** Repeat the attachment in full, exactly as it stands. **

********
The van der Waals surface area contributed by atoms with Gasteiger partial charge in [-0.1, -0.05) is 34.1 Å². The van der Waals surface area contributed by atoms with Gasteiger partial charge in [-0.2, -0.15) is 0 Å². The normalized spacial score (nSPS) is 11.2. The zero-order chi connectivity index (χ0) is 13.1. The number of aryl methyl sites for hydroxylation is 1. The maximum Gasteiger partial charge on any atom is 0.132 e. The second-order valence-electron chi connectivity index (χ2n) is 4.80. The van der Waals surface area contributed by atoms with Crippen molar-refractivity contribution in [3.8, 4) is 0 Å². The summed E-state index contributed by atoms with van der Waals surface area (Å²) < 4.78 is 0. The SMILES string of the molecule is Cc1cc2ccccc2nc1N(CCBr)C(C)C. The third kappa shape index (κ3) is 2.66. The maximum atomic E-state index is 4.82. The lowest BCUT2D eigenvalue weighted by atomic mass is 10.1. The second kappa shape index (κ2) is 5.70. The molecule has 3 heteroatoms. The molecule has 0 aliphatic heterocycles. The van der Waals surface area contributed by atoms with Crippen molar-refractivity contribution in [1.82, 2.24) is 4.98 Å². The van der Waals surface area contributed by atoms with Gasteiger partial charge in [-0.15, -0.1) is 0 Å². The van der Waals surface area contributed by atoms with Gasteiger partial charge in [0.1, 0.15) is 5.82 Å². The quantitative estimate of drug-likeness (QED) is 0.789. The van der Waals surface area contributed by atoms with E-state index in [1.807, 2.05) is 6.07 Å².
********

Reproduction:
The van der Waals surface area contributed by atoms with Gasteiger partial charge in [-0.1, -0.05) is 34.1 Å². The van der Waals surface area contributed by atoms with Gasteiger partial charge in [-0.2, -0.15) is 0 Å². The normalized spacial score (nSPS) is 11.2. The zero-order chi connectivity index (χ0) is 13.1. The number of aryl methyl sites for hydroxylation is 1. The maximum Gasteiger partial charge on any atom is 0.132 e. The second-order valence-electron chi connectivity index (χ2n) is 4.80. The van der Waals surface area contributed by atoms with Crippen molar-refractivity contribution in [3.8, 4) is 0 Å². The summed E-state index contributed by atoms with van der Waals surface area (Å²) < 4.78 is 0. The SMILES string of the molecule is Cc1cc2ccccc2nc1N(CCBr)C(C)C. The third kappa shape index (κ3) is 2.66. The maximum atomic E-state index is 4.82. The lowest BCUT2D eigenvalue weighted by atomic mass is 10.1. The second kappa shape index (κ2) is 5.70. The molecule has 3 heteroatoms. The molecule has 0 aliphatic heterocycles. The van der Waals surface area contributed by atoms with Crippen molar-refractivity contribution in [1.82, 2.24) is 4.98 Å². The van der Waals surface area contributed by atoms with Gasteiger partial charge in [-0.15, -0.1) is 0 Å². The van der Waals surface area contributed by atoms with Gasteiger partial charge in [0.1, 0.15) is 5.82 Å². The quantitative estimate of drug-likeness (QED) is 0.789. The van der Waals surface area contributed by atoms with E-state index in [1.807, 2.05) is 6.07 Å².